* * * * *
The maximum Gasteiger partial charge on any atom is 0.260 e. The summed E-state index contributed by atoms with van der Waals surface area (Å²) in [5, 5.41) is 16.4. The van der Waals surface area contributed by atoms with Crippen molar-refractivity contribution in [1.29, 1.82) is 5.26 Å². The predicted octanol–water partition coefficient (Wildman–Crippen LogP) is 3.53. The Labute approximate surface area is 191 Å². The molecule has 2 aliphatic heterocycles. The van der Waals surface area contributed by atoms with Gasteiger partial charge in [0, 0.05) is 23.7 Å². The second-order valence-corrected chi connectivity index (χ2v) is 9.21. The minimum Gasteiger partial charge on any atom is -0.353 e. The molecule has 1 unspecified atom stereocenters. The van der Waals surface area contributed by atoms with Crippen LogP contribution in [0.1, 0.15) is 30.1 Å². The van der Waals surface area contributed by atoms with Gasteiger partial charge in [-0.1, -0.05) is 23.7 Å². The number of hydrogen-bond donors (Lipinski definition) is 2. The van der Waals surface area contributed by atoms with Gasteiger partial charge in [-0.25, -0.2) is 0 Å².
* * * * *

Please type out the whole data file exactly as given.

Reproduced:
The maximum Gasteiger partial charge on any atom is 0.260 e. The summed E-state index contributed by atoms with van der Waals surface area (Å²) in [5, 5.41) is 16.4. The van der Waals surface area contributed by atoms with Crippen molar-refractivity contribution in [1.29, 1.82) is 5.26 Å². The predicted octanol–water partition coefficient (Wildman–Crippen LogP) is 3.53. The Labute approximate surface area is 191 Å². The molecule has 2 aliphatic heterocycles. The van der Waals surface area contributed by atoms with Gasteiger partial charge in [0, 0.05) is 23.7 Å². The second-order valence-corrected chi connectivity index (χ2v) is 9.21. The minimum Gasteiger partial charge on any atom is -0.353 e. The molecule has 1 unspecified atom stereocenters. The van der Waals surface area contributed by atoms with Crippen LogP contribution in [0.1, 0.15) is 30.1 Å². The van der Waals surface area contributed by atoms with Gasteiger partial charge in [-0.1, -0.05) is 23.7 Å². The number of hydrogen-bond donors (Lipinski definition) is 2. The van der Waals surface area contributed by atoms with Gasteiger partial charge in [-0.25, -0.2) is 0 Å².